There are so many character dynamics going on that it just disguises that there’s not much happening in this film. Most of the film is just Jack trying to get with Dina and it’s boring, though the brother-sister dynamic between Jack and Hayley works fine.

There are some aspects I liked in the second half of the film as the schmaltz is dialed up between every couple, and some of it hits. The first half just had so much humour that fell flat on its face, but there’s nothing in either half of the film that made me care about what happened with these characters.

Okay, I suppose I liked Hayley well enough that I cared to know if her wedding was ruined or not, but even she feels very one-note, but Eleanor Tomlinson did a good job in the role. Olivia Munn is also fine, and Sam Claflin does his best as a very dull character. Though, there is one very weak aspect of the film that is just the cherry on top. Out of everything that happens, we never even see the wedding itself. We only get Love Repeat. No wedding for you.

Score: 38/100

Money Plane (2020)

Money Plane (2020)

Directed by: Andrew Lawrence. Starring: Adam Copeland, Kelsey Grammer, Thomas Jane. Released: July 10, 2020. Runtime: 1h 22 min.

I love heist films so when I heard about Money Plane, I thought it would be some stupid B-movie fun. It is surely dumb, but it’s not fun. The story follows Jack Reese (retired wrestler Adam Copeland, a.k.a. Edge), a thief who’s $40 million in debt and is hired by Darius Grouch the Third, a.k.a. The Rumble (Kelsey Grammer) – which, frankly, sounds like a better wrestler’s name than Edge – to rob the titular Money Plane, a futuristic airborne casino with millions on board in cash and cryptocurrency, filled with “some of the baddest motherfuckers on the planet” on the plane, as Rumble explains it and tells Jack some of the betting that happens. “You wanna bet on a dude fucking an alligator? Money plane.”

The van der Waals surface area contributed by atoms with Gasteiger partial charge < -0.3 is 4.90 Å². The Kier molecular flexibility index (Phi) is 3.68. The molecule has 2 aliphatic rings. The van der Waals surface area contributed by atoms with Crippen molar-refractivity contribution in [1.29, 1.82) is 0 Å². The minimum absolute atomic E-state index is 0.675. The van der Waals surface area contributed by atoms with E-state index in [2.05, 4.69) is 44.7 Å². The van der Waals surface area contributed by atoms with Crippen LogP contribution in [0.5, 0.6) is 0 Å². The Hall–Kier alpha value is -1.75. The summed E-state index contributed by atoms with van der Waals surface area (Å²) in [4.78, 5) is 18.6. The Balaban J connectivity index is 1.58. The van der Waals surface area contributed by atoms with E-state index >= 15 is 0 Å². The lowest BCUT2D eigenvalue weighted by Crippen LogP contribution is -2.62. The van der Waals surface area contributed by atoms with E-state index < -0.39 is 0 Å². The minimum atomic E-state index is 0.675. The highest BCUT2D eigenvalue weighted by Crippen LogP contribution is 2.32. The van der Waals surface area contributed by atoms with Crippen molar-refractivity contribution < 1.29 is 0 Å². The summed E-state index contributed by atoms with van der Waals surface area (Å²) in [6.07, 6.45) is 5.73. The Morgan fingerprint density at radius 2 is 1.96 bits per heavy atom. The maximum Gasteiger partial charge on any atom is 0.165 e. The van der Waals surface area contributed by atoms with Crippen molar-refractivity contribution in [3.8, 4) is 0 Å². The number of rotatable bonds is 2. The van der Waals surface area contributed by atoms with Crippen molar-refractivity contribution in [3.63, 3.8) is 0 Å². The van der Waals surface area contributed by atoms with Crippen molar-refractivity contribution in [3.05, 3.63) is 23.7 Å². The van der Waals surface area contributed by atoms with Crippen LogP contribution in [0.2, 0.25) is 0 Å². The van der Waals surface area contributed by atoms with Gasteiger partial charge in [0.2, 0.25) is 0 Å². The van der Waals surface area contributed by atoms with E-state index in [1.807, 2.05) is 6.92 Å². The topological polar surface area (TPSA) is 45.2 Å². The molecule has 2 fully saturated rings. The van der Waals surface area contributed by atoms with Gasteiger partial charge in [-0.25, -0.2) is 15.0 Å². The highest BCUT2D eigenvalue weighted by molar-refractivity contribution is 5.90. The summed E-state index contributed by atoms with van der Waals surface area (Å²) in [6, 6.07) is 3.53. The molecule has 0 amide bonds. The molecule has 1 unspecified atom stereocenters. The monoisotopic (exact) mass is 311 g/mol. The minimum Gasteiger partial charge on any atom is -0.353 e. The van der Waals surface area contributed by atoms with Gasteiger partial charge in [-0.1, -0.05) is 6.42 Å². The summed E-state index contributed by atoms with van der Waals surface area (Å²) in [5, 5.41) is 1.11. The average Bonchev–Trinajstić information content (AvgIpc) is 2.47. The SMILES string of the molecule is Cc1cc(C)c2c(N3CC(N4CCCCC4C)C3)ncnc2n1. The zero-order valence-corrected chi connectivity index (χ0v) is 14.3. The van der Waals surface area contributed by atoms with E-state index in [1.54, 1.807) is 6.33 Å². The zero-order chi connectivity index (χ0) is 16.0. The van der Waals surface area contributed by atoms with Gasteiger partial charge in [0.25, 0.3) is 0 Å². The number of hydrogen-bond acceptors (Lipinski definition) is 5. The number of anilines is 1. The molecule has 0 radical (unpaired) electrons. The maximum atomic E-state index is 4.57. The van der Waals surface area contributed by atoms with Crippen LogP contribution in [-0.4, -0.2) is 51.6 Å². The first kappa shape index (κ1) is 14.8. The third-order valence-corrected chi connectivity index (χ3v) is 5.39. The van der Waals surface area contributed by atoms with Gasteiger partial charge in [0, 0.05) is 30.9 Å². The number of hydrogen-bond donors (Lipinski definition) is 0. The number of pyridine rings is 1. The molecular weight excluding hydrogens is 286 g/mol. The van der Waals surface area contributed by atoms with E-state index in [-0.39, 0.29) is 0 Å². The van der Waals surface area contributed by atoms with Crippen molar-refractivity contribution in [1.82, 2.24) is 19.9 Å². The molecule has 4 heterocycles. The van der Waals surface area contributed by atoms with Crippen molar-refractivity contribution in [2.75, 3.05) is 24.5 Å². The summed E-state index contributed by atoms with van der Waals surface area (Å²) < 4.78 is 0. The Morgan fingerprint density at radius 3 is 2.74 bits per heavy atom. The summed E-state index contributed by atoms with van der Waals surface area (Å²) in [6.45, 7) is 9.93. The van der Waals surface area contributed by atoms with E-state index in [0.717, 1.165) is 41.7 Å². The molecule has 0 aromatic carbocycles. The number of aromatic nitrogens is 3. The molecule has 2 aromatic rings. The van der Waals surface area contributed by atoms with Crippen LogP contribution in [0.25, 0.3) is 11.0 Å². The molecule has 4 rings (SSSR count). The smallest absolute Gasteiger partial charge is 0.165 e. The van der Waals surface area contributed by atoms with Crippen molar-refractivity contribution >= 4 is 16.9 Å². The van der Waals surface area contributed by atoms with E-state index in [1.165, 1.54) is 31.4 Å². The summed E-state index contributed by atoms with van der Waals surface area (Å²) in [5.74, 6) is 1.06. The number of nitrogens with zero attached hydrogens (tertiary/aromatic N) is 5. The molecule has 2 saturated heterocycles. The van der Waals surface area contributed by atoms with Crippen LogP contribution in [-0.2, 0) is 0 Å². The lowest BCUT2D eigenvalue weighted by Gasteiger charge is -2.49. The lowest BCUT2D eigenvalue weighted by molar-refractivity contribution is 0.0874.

The film’s weak attempts at comedy have more life than the film’s action scenes (strange for an action film), but everything here is boring. With its small budget, there’s nothing really high-concept about this film; and first hearing about it, its concept reminded me of the 2012 film Lockout, the one on the space prison. However, that film had a budget of $20 million which allowed it to feel authentic, and here, I think the entire budget was spent on Kelsey Grammer and Adam Copeland.

About its “high-concept,” there’s nothing futuristic about the Money Plane other than it’s an exclusive casino in the sky. It just looks like a normal casino on a plane. The sets here are awful and they have the same production value as a 70’s adult film, complete with the similar lighting. At no point is it convincing that this is actually filmed on an actual airplane, especially when Jack and his heist crew members Isabella (Katrina Norman) and Trey (Patrick Lamont Jr.) exit the plane and the plane door’s open to just darkness and there’s a wind machine going. This film would be equally awful if it were set on the ground, and the only reason it’s a casino in the sky is to make the premise more ridiculous and so it could have this title.

The title is why I wasted my time on this and got my attention. The fact that it’s directed and co-written by Andrew Lawrence is why it got my curiosity. He was on on the 90’s sitcom Brotherly Love with his brothers Matthew Lawrence (Boy Meets World, The Hot Chick) and Joey Lawrence (TV’s Blossom) who also have supporting roles in this film. Andrew Lawrence acts as one of the heist crew members, Iggy, who’s the tech guy on the ground during the operation, but he gets little to do. His acting is stronger than his writing and directing here, though. The action scenes are sloppily shot and choreographed and so awkwardly directed – especially an awkward fight scene in the cockpit with Jack and the co-pilot – and the writing is terrible, from the dialogue to execution of the concept. The blame isn’t solely on him, there, co-writing this with Tim Schaaf, but you can tell where Lawrence wrote his own voice in, like when he comments on his own premise when Jack explains the Money Plane plan and Iggy says, “It’s insane, I love it.”

Money Plane
Kelsey Grammer in Money Plane. (IMDb)